Thursday, May 23, 2019

Chicanonautica: Thoughts on Latinofuturism

I was recently interviewed by Diego Juaregui as part of an oral history project on space history and Latinofuturism for the Smithsonian's National Air and Space Museum. It will be available for scholars and kept for generations to come to hear. Amazing, along with astronauts, scientists, engineers, there's me, stuttering, and talking too fast.

People who I’ve met will be able to testify that it really was me.

Diego mostly asked me about my bizarre and unlikely writing career, which should cause some amusement and confusion. But the end he brought up the subject of Latinofuturism.

Latinxfuturism? Chicanxfuturism? Xicanxfuturism? There ain't no official name. Maybe we don't need no stinking name, to misquote Alfonso Bedoya in his performance as the bandido Gold Hat in the Humphrey Bogart/John Houston/B.Traven classic  

Treasure of Sierra Madre.

I said a few things, but then, after it was over, I started thinking of things . . .

It’s a good thing I do this column!

Is there such a thing as Latinofuturism? (Let's use that word here for clarity's sake. Besides, like I told Diego, it don’t care about what it's called. Leave that to the a academics.) Yeah. An ethnic group, or more accurately, system of related ethnic groups, that often finds itself under the gun from more powerful groups needs visions of the future, or the will be wiped out.

Do I have to explain this? Just tap into your favorite news source. How's that wall coming? Has the war started yet?

Looking back at Latinoid (I keep throwing that out, hoping for a reaction) history, that often blends into myth and legend, because that’s the kind of imaginative peoples we are, we’ve always been about creating a future for ourselves. Since the Chichimecs listened to that talking statue and went on a search for the place to build Tenochtitlán/Mexico City, and became the Mexica in the process. What did the original pachucos think of the vatos locos? And what about the whole Latino/a, a/o, @, x pendejada?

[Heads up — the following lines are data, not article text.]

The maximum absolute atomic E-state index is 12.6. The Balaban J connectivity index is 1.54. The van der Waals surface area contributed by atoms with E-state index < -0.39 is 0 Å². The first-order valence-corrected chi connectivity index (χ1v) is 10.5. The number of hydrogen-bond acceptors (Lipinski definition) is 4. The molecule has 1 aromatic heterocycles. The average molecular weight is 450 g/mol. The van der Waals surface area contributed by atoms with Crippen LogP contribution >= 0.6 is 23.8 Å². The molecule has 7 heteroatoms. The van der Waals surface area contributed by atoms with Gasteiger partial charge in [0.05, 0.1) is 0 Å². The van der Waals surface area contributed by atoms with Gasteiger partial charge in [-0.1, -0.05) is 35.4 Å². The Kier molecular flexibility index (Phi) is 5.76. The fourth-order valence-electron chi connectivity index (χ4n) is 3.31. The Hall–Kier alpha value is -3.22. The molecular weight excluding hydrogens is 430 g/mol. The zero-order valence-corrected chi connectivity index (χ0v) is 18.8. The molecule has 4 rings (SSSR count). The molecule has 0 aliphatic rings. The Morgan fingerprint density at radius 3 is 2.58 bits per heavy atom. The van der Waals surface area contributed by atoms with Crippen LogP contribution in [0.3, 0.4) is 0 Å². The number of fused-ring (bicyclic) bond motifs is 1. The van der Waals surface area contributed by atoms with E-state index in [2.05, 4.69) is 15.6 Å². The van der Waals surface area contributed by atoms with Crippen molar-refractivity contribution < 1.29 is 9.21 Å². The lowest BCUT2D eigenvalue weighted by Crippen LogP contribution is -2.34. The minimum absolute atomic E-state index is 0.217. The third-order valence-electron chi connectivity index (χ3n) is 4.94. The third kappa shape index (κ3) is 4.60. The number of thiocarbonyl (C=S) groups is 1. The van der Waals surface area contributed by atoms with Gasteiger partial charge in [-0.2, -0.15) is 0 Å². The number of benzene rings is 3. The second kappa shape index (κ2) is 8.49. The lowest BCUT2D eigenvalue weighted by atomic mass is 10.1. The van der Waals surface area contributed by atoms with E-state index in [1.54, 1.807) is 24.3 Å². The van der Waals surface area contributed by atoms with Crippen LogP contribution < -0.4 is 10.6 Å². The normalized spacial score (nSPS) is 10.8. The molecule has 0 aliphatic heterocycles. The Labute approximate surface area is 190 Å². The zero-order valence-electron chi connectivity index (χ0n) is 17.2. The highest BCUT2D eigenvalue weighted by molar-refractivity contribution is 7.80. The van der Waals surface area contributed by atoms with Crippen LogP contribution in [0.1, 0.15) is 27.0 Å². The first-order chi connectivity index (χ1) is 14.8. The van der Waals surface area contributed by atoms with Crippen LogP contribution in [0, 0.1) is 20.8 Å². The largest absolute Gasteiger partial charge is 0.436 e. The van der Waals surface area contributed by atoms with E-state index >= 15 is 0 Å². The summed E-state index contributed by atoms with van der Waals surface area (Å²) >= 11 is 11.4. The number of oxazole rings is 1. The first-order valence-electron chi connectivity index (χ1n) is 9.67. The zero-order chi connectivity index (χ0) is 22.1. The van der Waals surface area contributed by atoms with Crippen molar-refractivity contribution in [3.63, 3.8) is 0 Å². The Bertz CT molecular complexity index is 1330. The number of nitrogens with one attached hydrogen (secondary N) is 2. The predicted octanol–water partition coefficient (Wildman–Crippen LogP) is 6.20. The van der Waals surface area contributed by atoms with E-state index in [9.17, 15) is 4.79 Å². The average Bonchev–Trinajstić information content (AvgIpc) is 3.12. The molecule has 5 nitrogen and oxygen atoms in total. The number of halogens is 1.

Once again, the changes outrun the language. New words, new languages are in order, and are being created.

We travel to new lands, absorb other races. With all the interconnectedness of the information age, it’s just going to get more so.

And I don’t see it all becoming the same, dull global monoculture. The mix is too volatile. Especially among us Latinoids in there, stirring things up.

I’ve always been a futurist, but I tended to disagree with Anglo/white futurists about a lot of things, mostly, I don’t see people of color, and "other" clutures as a problem. I think we are a resource. We are the future.

Everyone should have their own kind of futurism. Afrofuturism is just the beginning.

I need to talk about this more, after all, that is a main theme of Chicanonautica.

When Diego asked me about other Latinofuturists, I had a hard time coming up with a list (then, I always have a hard time coming up with lists--I just don’t think that way). The Afrofuturists have Sun Ra, and we have Santo. The Mexican Muralist movement came up with a lot of futurist imagery, and writers I’ve covered here look beyond the troubled present.

There is no Latinofuturist community.


As the Father of Chicano Science Fiction, I guess it’s up to me. I have to start talking, writing about it more.

Hey, La Bloga readers, do you know off any Latinofuturists? Are you one? Do you have any futuristic ideas? Let me know.

I’ve said that one person’s utopia is someone else’s dystopia. If you end up in utopia or a dystopia depends on what your doing to make the future. So we better get to work.

Ernest Hogan has always read futurist nonfiction along with his lifelong obsession with science fiction, his work reflects this. And his story “PeaceCon” will be in Unfit Magazine Vol. 3.

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